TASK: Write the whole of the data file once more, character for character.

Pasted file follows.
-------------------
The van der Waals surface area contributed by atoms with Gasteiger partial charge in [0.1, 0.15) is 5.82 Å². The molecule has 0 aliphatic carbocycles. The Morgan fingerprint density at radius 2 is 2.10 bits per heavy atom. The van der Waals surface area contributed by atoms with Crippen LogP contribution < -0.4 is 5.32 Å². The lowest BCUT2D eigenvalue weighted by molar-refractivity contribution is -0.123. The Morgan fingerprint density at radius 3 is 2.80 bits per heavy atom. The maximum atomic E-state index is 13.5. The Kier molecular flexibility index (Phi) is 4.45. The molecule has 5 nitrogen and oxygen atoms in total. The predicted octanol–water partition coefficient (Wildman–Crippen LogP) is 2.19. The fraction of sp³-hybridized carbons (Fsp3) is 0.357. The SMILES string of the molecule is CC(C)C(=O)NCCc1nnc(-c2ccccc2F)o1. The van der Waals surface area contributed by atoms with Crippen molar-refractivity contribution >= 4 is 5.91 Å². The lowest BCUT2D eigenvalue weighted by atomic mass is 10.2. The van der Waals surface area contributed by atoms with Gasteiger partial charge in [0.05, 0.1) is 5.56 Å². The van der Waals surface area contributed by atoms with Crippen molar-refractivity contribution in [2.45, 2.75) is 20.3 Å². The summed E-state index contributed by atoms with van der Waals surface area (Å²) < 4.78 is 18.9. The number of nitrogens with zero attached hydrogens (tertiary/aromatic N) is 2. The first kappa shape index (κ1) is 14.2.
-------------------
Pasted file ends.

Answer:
The van der Waals surface area contributed by atoms with Gasteiger partial charge in [0.1, 0.15) is 5.82 Å². The molecule has 0 aliphatic carbocycles. The Morgan fingerprint density at radius 2 is 2.10 bits per heavy atom. The van der Waals surface area contributed by atoms with Crippen LogP contribution < -0.4 is 5.32 Å². The lowest BCUT2D eigenvalue weighted by molar-refractivity contribution is -0.123. The Morgan fingerprint density at radius 3 is 2.80 bits per heavy atom. The maximum atomic E-state index is 13.5. The Kier molecular flexibility index (Phi) is 4.45. The molecule has 5 nitrogen and oxygen atoms in total. The predicted octanol–water partition coefficient (Wildman–Crippen LogP) is 2.19. The fraction of sp³-hybridized carbons (Fsp3) is 0.357. The SMILES string of the molecule is CC(C)C(=O)NCCc1nnc(-c2ccccc2F)o1. The van der Waals surface area contributed by atoms with Crippen molar-refractivity contribution >= 4 is 5.91 Å². The lowest BCUT2D eigenvalue weighted by atomic mass is 10.2. The van der Waals surface area contributed by atoms with Gasteiger partial charge in [0.05, 0.1) is 5.56 Å². The van der Waals surface area contributed by atoms with Crippen molar-refractivity contribution in [2.45, 2.75) is 20.3 Å². The summed E-state index contributed by atoms with van der Waals surface area (Å²) < 4.78 is 18.9. The number of nitrogens with zero attached hydrogens (tertiary/aromatic N) is 2. The first kappa shape index (κ1) is 14.2.